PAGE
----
Imagine the tensor T associated with each point in a manifold. Imagine stretching the manifold so a ball a radius 1 becomes a ball of radius 2. The transformation of T doesn't just carry its value as a point 'moves', but is also adjusted by the Jacobian of the stretch transformation. The result is that the mass in the ball is the same as before, and that, by measurement and physics, you cannot distinguish that the stretch has taken place. The use of the tensor transformation ensures that there is no difference between 'moving points' and 'relabeling points'.

Meanwhile, as Ben Niehoff noted much earlier, a physical scaling is not diffeomorphism as used in GR (because a physical scaling does not correspond to use of the tensor transformation 'pullbacks' that preserve metric and physical properties).

14. Feb 2, 2012

### lugita15

Again, is the distinction you're making between active and passive transformations?

You're saying that a physical scaling is not a diffeomorphism because the tensors don't transform in the right way. What else is not a diffeomorphism even though we might naively expect it to be? A physical rotation? A physical boost? A physical translation?

15. Feb 2, 2012

### PAllen

Diffeomorphism invariance (modern name for general covariance) is mathematical device with no physical significance. Any theory at all can be cast in such a way as to have this 'property'.

Physically significant principles that Einstein was really getting at are "no prior geometry", or "the principle of minimal coupling".

16. Feb 2, 2012

### Ben Niehoff

In general, an overall scale has nothing to do with the smooth structure of a manifold. Remember that a manifold doesn't have to have a distance function defined on it at all, so an overall scale is meaningless from the perspective of diffeomorphisms. It can have meaning when you give the manifold a Riemannian metric.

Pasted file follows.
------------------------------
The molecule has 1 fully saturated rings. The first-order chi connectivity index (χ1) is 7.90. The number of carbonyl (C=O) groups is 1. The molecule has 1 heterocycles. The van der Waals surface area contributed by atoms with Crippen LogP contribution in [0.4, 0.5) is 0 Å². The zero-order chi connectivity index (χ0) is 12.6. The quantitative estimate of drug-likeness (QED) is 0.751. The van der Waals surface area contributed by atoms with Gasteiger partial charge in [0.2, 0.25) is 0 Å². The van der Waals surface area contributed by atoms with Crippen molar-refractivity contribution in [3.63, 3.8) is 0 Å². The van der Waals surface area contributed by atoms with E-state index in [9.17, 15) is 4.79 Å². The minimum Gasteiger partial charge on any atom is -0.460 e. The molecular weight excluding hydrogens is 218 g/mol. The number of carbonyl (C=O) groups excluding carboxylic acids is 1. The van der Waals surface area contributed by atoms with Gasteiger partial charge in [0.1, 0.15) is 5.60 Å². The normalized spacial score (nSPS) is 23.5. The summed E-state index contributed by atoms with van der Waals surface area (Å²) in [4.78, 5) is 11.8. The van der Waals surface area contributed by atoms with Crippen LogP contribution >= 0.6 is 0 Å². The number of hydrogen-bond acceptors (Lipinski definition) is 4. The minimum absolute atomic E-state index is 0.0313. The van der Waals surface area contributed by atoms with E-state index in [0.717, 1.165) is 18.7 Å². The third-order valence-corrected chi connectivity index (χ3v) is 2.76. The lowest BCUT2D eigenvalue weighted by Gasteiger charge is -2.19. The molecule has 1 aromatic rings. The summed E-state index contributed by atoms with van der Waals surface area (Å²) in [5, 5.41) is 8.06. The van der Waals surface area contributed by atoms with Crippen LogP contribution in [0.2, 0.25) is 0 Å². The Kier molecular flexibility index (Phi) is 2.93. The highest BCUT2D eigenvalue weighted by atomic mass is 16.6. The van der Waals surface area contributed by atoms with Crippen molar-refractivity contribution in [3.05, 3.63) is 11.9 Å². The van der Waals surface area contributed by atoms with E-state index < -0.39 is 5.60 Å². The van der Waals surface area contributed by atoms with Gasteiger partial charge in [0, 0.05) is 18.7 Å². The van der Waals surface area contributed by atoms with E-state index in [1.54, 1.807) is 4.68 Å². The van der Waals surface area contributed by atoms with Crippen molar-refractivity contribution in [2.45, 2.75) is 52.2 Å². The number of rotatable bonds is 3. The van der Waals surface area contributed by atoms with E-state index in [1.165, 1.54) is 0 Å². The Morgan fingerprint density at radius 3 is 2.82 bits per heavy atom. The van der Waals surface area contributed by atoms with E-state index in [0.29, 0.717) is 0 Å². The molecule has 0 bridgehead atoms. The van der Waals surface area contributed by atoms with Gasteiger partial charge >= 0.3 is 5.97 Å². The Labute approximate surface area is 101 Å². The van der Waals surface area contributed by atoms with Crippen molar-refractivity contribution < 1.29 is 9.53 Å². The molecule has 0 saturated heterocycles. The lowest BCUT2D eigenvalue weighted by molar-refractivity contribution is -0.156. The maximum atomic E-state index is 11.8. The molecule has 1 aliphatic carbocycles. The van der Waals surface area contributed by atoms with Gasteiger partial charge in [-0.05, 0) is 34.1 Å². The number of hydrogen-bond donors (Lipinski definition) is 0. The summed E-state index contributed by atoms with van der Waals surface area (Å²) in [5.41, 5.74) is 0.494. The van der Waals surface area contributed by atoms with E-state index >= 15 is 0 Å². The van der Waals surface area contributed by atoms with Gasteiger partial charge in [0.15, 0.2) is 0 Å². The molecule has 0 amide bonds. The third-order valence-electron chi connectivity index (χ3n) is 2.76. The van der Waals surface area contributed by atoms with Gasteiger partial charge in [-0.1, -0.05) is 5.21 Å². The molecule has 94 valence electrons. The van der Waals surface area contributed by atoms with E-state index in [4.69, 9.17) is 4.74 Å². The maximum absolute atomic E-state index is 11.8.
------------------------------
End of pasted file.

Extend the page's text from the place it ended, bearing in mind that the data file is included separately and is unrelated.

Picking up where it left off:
There are some cases in which a scale transformation IS a diffeomorphism. This can only happen on Riemannian manifolds that do not have a characteristic scale. For example, you can do it on flat Euclidean space, because flat space looks the same at all scales.

However, a scale transformation on a sphere is NOT a diffeomorphism, because a sphere has a characteristic scale: the radius. Given the metrics of two spheres,

$$ds_a^2 = a^2 (d\theta^2 + \sin^2 \theta \; d\phi^2),$$
$$ds_b^2 = b^2 (d\psi^2 + \sin^2 \psi \; d\chi^2),$$
it shouldn't be too hard to convince yourself that there is no diffeomorphism (i.e., relation between $(\theta,\phi)$ and $(\psi, \chi)$) that can change a^2 into b^2.

17. Feb 2, 2012

### Ben Niehoff

By the way, when discussing global properties like scale transformations, you should be careful not to be deceived by the local expression of the Riemannian metric.

For example: The metric on a circle of radius R is given by

$$ds^2 = R^2 \; d\theta^2,$$
together with the identification

$$\theta \sim \theta + 2 \pi.$$
The metric looks just like the metric on a straight line, but the identification is important. This is what tells us the circumference of this circle is $2 \pi R$.

Now let's try a (local) diffeomorphism of the form

$$\theta = a \varphi,$$
for some constant a. So now we have

$$ds^2 = a^2 R^2 \; d\varphi^2,$$
and, importantly,

$$\varphi \sim \varphi + \frac{2 \pi}{a}.$$
Therefore we find that the circumference is still $2 \pi R$. So the circle is exactly the same size! This shows that the diffeomorphism we wrote down is not a scale transformation at all, even though it locally rescales the metric!

The fact that a circle has a characteristic scale should have been a clue. In fact, I think infinite, flat space is the only Riemannian manifold on which scale transformations are diffeomorphisms.

Last edited: Feb 2, 2012
18. Feb 2, 2012

### PAllen

Yes, but even locally, let's say you have two points theta=0 and theta=1. Let a=2. Then, they map to phi=0 and phi = 1/2. Lo, and behold, the interval between them is unchanged (4 * 1/4).